Kelly: Basketball again unites community following tragedy


The scene before the Lakeville North, Lakeville South boys’ basketball game on Tuesday. Photo by Nick Lieser

No person, group, nor organization can do what a regular season boys’ basketball game has now done twice for the Lakeville community.

Lakeville North junior Alyssa Ettl died in a car accident on Dec. 4, 2013, and two years later to the day, Lakeville South students Johnny Price and Jake Flynn also died in a car accident.

Shortly after both accidents, the Lakeville North and Lakeville South boys’ basketball teams faced each other, and this game has twice helped the Lakeville community heal in a way no other event could, uniting a community faced with significant grief.

It is one thing to see a community unite through social media and #LakevilleStrong, but it is another thing to see a community physically unite at a sporting event, showing how strong Lakeville really is.

I covered the game between Lakeville North and Lakeville South two years ago, and last night had a similar feel to it.

Fans and community members filled the Lakeville North gym bleachers on Tuesday night. Those who couldn’t secure a seat lined the track above.

Even more overwhelming than the amount of people packed into the gym was the amount of blue fans wore; it was Ettl, Price and Flynn’s favorite color. From sky blue and dark blue to azure and periwinkle, the array of blue t-shirts and sweatshirts made it almost impossible to distinguish who was from Lakeville North and who was from Lakeville South.

The circle of basketball players best illustrated the unity of the community, though. Before the Public Address announcer bellowed the lineups, both the Panther and Cougar teams created a large circle on the court. North and South players and coaches alternated in the circle, with all holding hands.

Drew Stewart, a senior point guard who took part in the game two years ago shortly after Ettl died, stood next to Lakeville South senior Jack Swanhorst who Stewart went to school with in middle school.

Once everyone in the gym had taken part in an emotional moment of silence to honor the lives of Flynn and Price, the final score of the game became insignificant.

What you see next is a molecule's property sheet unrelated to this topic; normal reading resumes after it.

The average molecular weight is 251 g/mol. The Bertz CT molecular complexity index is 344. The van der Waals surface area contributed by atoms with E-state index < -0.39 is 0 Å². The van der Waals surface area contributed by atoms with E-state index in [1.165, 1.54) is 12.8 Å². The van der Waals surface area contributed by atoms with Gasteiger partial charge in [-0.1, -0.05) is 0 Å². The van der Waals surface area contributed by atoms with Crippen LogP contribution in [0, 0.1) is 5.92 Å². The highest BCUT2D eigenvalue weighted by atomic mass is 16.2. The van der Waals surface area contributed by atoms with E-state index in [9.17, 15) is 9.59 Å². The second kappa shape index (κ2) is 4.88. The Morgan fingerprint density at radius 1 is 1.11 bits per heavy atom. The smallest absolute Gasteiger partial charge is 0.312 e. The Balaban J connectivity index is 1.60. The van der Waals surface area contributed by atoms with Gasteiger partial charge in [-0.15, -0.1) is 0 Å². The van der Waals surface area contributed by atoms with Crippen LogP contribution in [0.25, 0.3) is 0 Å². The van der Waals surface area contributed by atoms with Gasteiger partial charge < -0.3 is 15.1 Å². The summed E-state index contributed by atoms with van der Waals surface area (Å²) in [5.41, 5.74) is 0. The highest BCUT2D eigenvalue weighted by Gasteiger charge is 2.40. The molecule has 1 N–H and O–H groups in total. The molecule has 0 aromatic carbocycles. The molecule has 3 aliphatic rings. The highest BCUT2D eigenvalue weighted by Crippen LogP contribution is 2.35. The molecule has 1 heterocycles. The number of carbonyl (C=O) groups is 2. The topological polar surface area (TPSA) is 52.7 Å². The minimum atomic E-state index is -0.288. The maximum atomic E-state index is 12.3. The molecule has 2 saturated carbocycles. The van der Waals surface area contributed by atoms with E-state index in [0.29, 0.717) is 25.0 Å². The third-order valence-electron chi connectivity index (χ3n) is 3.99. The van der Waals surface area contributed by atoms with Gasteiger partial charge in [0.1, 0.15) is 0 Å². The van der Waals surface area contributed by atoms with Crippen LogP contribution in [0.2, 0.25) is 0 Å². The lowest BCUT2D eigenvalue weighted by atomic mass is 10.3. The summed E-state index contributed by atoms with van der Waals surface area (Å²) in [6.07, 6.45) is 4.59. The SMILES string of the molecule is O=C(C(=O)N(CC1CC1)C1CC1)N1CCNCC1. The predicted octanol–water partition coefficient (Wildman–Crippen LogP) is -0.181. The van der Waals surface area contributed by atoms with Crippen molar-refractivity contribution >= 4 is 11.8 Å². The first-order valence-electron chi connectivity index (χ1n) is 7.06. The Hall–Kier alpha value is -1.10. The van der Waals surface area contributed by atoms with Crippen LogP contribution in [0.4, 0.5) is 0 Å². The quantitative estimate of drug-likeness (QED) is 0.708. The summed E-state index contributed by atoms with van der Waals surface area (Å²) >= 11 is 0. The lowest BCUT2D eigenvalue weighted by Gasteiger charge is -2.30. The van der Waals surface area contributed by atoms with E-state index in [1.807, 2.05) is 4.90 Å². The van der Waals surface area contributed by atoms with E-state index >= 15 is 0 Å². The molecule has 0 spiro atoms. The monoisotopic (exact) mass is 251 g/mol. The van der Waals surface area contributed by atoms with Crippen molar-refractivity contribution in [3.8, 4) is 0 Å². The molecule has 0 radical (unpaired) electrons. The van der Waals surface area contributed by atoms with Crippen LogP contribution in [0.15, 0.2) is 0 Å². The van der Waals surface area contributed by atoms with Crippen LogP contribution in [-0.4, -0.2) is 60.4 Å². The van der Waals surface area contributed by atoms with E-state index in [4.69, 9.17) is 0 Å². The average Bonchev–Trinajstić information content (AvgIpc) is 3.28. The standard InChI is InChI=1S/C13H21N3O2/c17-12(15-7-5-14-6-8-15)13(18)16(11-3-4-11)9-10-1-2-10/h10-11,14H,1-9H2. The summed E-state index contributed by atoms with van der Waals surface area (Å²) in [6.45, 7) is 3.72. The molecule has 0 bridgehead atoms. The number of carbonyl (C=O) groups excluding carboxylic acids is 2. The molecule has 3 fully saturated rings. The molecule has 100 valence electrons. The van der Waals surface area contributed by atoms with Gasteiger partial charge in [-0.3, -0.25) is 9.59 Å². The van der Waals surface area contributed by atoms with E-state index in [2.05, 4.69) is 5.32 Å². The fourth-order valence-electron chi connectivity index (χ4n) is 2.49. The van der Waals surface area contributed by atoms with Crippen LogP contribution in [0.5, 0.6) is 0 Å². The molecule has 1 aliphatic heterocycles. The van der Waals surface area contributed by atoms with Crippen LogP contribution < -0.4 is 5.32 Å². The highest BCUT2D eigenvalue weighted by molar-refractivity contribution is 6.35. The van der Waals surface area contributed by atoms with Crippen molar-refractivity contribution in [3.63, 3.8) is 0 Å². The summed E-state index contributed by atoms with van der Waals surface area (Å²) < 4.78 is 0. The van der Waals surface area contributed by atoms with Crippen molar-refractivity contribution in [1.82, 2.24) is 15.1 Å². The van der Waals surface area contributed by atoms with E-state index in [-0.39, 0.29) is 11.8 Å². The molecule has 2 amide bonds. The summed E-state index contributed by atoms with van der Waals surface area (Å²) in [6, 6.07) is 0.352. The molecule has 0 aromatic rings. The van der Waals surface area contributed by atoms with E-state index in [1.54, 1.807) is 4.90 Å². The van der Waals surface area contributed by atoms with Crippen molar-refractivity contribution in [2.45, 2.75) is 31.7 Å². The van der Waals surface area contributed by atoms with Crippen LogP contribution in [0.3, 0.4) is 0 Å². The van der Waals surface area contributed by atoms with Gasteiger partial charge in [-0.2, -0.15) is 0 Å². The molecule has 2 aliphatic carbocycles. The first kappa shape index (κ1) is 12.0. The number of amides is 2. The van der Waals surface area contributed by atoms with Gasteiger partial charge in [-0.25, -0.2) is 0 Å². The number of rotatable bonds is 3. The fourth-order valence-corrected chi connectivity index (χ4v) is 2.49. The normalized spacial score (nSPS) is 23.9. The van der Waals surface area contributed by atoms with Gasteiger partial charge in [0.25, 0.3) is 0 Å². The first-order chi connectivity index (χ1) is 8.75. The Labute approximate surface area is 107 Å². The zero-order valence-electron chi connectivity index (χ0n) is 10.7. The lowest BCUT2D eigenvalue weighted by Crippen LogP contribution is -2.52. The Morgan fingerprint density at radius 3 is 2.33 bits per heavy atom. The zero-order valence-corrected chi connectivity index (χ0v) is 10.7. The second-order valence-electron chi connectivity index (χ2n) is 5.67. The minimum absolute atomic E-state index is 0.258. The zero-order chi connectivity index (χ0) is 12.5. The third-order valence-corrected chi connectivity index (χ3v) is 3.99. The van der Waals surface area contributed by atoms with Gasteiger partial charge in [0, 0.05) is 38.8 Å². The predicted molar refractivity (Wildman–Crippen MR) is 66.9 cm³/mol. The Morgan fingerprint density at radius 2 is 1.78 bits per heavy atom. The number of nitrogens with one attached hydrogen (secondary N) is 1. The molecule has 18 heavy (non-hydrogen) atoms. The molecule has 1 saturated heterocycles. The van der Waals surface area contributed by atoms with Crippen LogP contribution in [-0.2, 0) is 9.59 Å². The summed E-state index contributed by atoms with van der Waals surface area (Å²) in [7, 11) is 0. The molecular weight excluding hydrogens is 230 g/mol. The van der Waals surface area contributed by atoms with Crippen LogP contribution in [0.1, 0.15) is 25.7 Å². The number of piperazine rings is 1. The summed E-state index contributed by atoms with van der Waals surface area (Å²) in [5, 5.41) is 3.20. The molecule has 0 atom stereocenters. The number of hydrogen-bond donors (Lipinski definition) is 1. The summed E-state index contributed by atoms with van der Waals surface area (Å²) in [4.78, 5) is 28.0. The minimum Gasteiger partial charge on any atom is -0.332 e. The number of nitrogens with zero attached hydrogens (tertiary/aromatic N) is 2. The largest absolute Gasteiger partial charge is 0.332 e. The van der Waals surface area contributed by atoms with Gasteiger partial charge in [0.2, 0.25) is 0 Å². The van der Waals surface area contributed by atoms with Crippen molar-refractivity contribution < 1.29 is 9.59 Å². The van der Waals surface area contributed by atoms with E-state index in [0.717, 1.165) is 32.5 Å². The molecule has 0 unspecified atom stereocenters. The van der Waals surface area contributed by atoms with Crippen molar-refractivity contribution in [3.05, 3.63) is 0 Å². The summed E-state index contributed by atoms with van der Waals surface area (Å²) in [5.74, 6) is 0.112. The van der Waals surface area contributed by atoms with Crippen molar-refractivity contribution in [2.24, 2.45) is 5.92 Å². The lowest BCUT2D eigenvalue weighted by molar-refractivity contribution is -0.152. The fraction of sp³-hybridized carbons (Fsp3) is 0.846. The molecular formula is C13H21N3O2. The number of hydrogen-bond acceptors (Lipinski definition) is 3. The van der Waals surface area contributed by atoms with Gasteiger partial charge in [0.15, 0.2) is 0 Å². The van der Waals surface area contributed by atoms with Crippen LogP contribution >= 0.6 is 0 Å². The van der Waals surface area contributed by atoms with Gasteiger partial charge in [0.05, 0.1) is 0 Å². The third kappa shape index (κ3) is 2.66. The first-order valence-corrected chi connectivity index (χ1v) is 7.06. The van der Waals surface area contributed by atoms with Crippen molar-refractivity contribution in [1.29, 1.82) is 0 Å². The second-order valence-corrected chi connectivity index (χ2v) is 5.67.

“Tonight, Lakeville won,” Stewart said. “It is a beautiful thing when all of those people get together. Tonight, under the circumstances, we were a community as one.”

Playing in the game also helped athletes grieve. Many of the basketball players from both Lakeville North and Lakeville South had played either baseball or football with Price and Flynn, respectively.

“A lot of the guys were up in the air whether they play in this, but everyone thought about it as a huge celebration instead,” said Jack Sorenson, a junior point guard for Lakeville South.

This boys’ basketball game played an integral role in helping the Lakeville community move forward two years ago, and it did the same last night.

It wasn’t easy for many players to take part in the game, but Lakeville North coach John Oxton, who was close with Ettl, sees it as a necessary part of the healing process.

“Life is going to go on, and that is hard,” Oxton said. “That doesn’t mean we have to forget. We are going to honor these kids, but it is important too that we do move on. We can honor them by competing and doing our best.”

The competition level between the Panthers and Cougars was high as many played in Flynn and Price’s honor. The game came down to a basket from Lakeville North with five seconds left, leading to a 78-77 victory for the Panthers.

Most players, coaches and fans will likely forget the final score of the game five, ten or fifteen years from now.

What they won’t forget, though, is how the community came together to help grieve and celebrate the lives of Flynn and Price at a boys’ basketball game.

“In tragedy, great things happen,” Oxton said. “People pull together.”

And that is the definition of Lakeville Strong.